Aortic dissection occurs when a tear in the inside of the aorta causes blood to flow between the layers of the wall of the aorta, forcing the layers apart. In most cases this is associated with a sudden onset of severe chest or back pain, often described as "tearing" in character.
Also, vomiting, sweating, and lightheadedness may occur. Other symptoms may result from decreased blood supply to other organs such as stroke or mesenteric ischemia. Aortic dissection can quickly lead to death as a result of not enough blood flow to the heart or rupture of the aorta.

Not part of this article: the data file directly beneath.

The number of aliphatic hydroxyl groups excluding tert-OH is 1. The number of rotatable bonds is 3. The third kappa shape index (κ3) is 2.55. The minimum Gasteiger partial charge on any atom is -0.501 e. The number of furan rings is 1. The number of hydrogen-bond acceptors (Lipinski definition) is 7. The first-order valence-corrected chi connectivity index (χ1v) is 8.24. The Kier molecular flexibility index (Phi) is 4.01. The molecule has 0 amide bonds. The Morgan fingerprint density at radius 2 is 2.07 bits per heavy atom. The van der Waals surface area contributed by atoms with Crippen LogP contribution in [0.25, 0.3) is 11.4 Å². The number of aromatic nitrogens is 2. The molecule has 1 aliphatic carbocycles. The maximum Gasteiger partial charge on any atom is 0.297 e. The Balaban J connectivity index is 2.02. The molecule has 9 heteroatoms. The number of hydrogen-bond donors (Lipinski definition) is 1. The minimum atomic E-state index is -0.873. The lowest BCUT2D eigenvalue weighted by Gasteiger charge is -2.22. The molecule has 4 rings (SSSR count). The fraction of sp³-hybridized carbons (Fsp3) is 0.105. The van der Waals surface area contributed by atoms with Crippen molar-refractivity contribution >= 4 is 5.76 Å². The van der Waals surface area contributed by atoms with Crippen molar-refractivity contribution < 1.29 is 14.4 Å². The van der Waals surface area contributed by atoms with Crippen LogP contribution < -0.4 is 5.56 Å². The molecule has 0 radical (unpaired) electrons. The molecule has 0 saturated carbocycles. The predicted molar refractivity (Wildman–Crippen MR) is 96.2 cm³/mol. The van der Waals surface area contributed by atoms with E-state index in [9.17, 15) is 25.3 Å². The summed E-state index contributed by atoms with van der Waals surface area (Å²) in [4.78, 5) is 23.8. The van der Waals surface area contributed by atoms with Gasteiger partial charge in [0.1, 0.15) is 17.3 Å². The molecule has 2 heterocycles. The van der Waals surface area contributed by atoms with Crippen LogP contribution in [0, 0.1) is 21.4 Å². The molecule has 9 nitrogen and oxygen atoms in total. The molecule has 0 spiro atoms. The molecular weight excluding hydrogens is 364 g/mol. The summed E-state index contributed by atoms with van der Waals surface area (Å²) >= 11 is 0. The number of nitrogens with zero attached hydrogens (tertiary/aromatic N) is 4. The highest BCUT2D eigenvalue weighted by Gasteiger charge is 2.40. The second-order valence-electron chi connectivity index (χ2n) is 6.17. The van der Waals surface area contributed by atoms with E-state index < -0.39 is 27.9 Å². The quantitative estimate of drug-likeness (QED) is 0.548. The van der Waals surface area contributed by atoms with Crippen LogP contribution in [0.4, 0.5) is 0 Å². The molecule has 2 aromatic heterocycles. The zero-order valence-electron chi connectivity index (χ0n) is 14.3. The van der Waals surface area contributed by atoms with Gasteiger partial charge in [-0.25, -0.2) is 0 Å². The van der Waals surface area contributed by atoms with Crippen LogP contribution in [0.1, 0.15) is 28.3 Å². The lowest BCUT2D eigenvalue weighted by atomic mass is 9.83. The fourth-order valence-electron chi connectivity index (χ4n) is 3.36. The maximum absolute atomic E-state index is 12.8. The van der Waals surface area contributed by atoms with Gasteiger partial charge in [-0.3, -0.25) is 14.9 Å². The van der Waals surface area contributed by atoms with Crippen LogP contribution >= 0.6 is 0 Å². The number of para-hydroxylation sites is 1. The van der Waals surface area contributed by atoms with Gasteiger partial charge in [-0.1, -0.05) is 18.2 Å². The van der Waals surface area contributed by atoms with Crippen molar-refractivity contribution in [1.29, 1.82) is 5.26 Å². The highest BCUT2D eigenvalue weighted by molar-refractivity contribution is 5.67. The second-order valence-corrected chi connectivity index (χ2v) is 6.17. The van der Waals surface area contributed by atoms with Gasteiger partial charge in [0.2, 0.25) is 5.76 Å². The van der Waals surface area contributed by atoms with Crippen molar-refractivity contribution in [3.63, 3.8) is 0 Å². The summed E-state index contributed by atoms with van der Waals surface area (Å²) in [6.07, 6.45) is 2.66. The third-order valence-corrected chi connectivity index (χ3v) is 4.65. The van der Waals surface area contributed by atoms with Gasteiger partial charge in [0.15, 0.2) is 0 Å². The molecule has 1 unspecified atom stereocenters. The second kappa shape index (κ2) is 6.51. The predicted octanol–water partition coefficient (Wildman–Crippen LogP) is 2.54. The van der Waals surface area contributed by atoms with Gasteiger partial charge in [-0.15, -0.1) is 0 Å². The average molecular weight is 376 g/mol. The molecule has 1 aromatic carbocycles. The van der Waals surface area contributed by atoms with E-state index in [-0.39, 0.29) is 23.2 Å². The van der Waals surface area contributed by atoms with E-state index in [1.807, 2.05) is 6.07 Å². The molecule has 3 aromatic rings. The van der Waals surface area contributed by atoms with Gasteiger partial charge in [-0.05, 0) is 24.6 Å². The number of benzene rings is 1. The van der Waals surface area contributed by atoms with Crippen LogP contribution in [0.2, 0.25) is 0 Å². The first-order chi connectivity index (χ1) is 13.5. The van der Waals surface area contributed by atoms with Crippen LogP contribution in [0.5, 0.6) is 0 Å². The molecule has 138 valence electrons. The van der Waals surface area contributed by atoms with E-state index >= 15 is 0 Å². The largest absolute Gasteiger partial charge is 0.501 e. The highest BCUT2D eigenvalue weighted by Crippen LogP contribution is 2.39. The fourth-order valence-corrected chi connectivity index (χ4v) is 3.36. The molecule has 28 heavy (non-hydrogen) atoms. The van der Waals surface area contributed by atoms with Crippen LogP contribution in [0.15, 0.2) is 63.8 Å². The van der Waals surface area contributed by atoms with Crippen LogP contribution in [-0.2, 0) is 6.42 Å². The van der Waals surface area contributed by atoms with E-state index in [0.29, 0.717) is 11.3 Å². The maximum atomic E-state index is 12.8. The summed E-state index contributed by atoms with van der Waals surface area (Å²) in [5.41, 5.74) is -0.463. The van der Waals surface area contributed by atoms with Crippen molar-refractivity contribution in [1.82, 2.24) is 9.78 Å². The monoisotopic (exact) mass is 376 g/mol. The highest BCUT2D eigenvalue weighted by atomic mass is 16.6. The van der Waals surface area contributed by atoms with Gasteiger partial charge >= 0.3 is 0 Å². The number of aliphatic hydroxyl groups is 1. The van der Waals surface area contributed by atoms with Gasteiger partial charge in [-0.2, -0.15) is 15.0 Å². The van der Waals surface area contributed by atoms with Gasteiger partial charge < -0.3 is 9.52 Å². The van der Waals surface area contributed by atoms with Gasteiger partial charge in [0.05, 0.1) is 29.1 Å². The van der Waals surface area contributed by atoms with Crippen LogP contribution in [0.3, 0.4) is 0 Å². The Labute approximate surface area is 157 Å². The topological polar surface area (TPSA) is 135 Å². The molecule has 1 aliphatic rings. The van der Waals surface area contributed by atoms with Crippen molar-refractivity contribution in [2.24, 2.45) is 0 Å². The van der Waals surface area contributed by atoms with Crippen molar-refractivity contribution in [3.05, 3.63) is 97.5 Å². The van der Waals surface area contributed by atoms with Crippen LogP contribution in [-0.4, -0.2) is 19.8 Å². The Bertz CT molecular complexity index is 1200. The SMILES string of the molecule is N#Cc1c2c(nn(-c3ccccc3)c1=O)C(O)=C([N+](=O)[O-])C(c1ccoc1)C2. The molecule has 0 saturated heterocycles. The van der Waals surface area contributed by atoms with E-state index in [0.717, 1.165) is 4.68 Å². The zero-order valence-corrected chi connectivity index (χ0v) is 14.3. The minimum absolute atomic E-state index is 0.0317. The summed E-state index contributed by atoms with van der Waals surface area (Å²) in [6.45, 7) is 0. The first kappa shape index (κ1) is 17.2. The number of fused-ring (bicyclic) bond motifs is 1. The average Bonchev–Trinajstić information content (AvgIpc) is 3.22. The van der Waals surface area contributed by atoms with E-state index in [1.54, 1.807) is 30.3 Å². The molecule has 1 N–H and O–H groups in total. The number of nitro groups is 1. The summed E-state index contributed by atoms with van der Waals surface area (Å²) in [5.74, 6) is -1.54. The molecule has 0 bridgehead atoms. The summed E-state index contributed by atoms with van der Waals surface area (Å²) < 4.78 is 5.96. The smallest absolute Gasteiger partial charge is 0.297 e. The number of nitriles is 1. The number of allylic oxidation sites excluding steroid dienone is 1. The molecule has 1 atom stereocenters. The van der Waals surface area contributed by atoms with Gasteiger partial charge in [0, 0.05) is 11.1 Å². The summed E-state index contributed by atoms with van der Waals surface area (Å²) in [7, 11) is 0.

Aortic dissection is more common in those with a history of high blood pressure, a number of connective tissue diseases that affect blood vessel wall strength such as Marfan syndrome, a bicuspid aortic valve, and previous heart surgery.
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